~Deep Space Images by Annie Morris~
I just recently got a great deal on a couple Astrodon 3nm filters (H-alpha and OIII) which I am very excited about. I have had 12nm filters for a while now (Astronomik), which I have loved and are great filters, but I have always wanted to get some narrower wavelength filters for all the narrowband I tend to image. Cutting out extraneous light should greatly improve the signal I am getting in my images as well as allowing me to image a bit further into moon's cycle. While I plan on comparing these for a while during various conditions and will do additional writeups with photos, I got to image through the new filters for the first time at the Staunton River Star Party this past week and was mightily impressed with the 3nm filters.
I did some initial comparisons using Messier 16, the Eagle Nebula, the last evening out. The skies there were lovely (Sky Quality Meter (SQM) reading of 21.08 that night) and we were doing a public observing night as well, which gave an opportunity to introduce imaging and astronomy to adults and kids alike. I decided on 10 min exposures for all 4 filters and refocused between each filter with the Moonight Focuser. This time around I did not do a whole lot to compare, as I wanted to get onto my proper imaging for the night as it was the light night of the Star Party and the skies were so great, so I will do much better testing soon with many more #s and calculations, and exposure times.
To start, here is the setup and details for these comparisons:
Imaging scope: Orion EON80ED
Camera: Atik 314L+
Filters: Astronomik Ha 12nm, Astronomik OIII 12nm, Astrodon Ha 3nm, Astrodon OIII 3nm
Exposure time: 600s
Calibration: Darks and Flats
Location: Staunton River State Park, Virginia
Sky Quality Meter reading: 21.08
Date: 25 November 2014
To start off, Hydrogen-Alpha 600 second single sub, unstretched comparison
At first glance, the stars appear slightly larger in the 12nm as well as the overall background levels are higher (mean pixel stat value of 709 vs 540), although with a single unstretched sub it is hard to tell whether there is will be a noticeable difference in the nebulosity and overall image but it does appear as if there is more in the image already. With that said, on to stretching.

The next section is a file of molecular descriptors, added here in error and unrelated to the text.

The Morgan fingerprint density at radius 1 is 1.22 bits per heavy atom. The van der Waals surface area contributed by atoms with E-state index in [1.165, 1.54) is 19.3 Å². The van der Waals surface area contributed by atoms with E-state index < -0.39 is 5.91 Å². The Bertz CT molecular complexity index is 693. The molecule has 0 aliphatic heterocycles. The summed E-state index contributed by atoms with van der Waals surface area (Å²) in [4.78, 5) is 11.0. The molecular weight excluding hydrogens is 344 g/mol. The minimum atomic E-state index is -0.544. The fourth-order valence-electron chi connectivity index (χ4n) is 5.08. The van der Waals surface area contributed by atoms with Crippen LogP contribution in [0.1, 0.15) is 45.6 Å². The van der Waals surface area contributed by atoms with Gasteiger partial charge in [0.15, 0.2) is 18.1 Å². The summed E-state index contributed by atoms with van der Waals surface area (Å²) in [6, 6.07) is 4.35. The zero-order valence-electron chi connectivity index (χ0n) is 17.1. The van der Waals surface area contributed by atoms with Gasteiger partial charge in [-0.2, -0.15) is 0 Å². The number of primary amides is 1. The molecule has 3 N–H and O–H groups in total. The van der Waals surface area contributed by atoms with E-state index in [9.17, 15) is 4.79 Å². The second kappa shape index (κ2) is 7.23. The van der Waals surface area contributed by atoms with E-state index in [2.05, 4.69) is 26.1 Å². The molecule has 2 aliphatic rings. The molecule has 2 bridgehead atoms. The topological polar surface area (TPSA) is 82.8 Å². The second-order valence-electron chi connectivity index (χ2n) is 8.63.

For the stretches I used only levels and curves and as opposed to doing identical stretches with the levels on both (which would have resulted with a much brighter/washed out image with the 12nm due to the extra light let in), I adjusted the levels to keep the background of both images comparable and any curves I used, I did identically on both. I determined this would be the fairest way to compare the final results in the filters.
After the stretches, the difference is very noticeable. While the physical size of the stars is similar (with the 12nm only being slightly larger), the brightness of the stars (especially the fainter stars) is noticeably less. Stretching to similar overall background levels brings out much more nebulosity in the 3nm filter vs the 12nm even though the exposure times were identical. The amount of nebulosity that is shown in a single 10 min exposure without having to do extreme stretching and risk introducing extra noise and without having to worry about stars bloating was just amazing.
I really wanted to see just how much was in there by having cut all the other wavelengths out so I did an inverted image comparison for a portion of the image where I removed the stars and used ONLY levels to do a linear stretch. Here is the result:
The difference in contrast and extent of nebulosity between the two filters was quite impressive on this single exposure. While I cannot fault the Astronomik 12nm filter as I have gotten great results out of it, the narrower passband of the Astrodon 3nm just shows the advantages of going narrower.
I also did the same comparisons with the OIII filters, here are those images:
The initial star difference in the single unstretched sub is the main thing that is noticeable in this comparison, now on to the stretch:
The comparison shows similar effects as the Ha: slightly smaller, although comparable, star size but with a noticeable difference in brightness for fainter stars creating the appearance of a less dense star field and increasing the nebulosity to star contrast, lower overall background light levels which allow for a higher nebulosity to background ration through. The result is more nebulosity, more contrast, and smaller-appearing/less bright. stars.
While I need to do more extensive comparisons, I am really impressed so far. I realize that the 3nm Ha filter will also cut out the NII line that the 12nm filter will allow through, which might be a reason to use the wider passband filter on certain targets. However, the advantages of the 3nm over the 12nm, despite the price jump, make it well worthwhile.